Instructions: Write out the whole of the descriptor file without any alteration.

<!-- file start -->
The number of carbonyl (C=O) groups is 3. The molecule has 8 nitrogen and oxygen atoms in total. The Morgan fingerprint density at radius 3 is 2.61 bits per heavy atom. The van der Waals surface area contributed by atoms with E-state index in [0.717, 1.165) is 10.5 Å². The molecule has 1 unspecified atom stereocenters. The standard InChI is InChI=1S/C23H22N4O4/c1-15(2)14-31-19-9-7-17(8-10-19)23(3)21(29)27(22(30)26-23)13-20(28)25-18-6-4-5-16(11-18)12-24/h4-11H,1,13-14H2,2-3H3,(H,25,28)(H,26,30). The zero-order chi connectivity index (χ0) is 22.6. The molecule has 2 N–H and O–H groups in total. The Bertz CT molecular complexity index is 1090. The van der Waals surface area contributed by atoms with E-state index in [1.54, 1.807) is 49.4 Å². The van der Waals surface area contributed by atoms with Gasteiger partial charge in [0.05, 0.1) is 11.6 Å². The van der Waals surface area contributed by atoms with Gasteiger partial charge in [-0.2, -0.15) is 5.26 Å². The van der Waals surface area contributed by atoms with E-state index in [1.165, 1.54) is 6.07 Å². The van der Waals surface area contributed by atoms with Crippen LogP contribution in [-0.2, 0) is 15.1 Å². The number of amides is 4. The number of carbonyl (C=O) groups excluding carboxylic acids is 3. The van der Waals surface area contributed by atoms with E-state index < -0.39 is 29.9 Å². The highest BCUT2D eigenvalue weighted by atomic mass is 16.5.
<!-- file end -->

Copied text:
The number of carbonyl (C=O) groups is 3. The molecule has 8 nitrogen and oxygen atoms in total. The Morgan fingerprint density at radius 3 is 2.61 bits per heavy atom. The van der Waals surface area contributed by atoms with E-state index in [0.717, 1.165) is 10.5 Å². The molecule has 1 unspecified atom stereocenters. The standard InChI is InChI=1S/C23H22N4O4/c1-15(2)14-31-19-9-7-17(8-10-19)23(3)21(29)27(22(30)26-23)13-20(28)25-18-6-4-5-16(11-18)12-24/h4-11H,1,13-14H2,2-3H3,(H,25,28)(H,26,30). The zero-order chi connectivity index (χ0) is 22.6. The molecule has 2 N–H and O–H groups in total. The Bertz CT molecular complexity index is 1090. The van der Waals surface area contributed by atoms with E-state index in [1.54, 1.807) is 49.4 Å². The van der Waals surface area contributed by atoms with Gasteiger partial charge in [0.05, 0.1) is 11.6 Å². The van der Waals surface area contributed by atoms with Gasteiger partial charge in [-0.2, -0.15) is 5.26 Å². The van der Waals surface area contributed by atoms with E-state index in [1.165, 1.54) is 6.07 Å². The van der Waals surface area contributed by atoms with Crippen LogP contribution in [-0.2, 0) is 15.1 Å². The number of amides is 4. The number of carbonyl (C=O) groups excluding carboxylic acids is 3. The van der Waals surface area contributed by atoms with E-state index < -0.39 is 29.9 Å². The highest BCUT2D eigenvalue weighted by atomic mass is 16.5.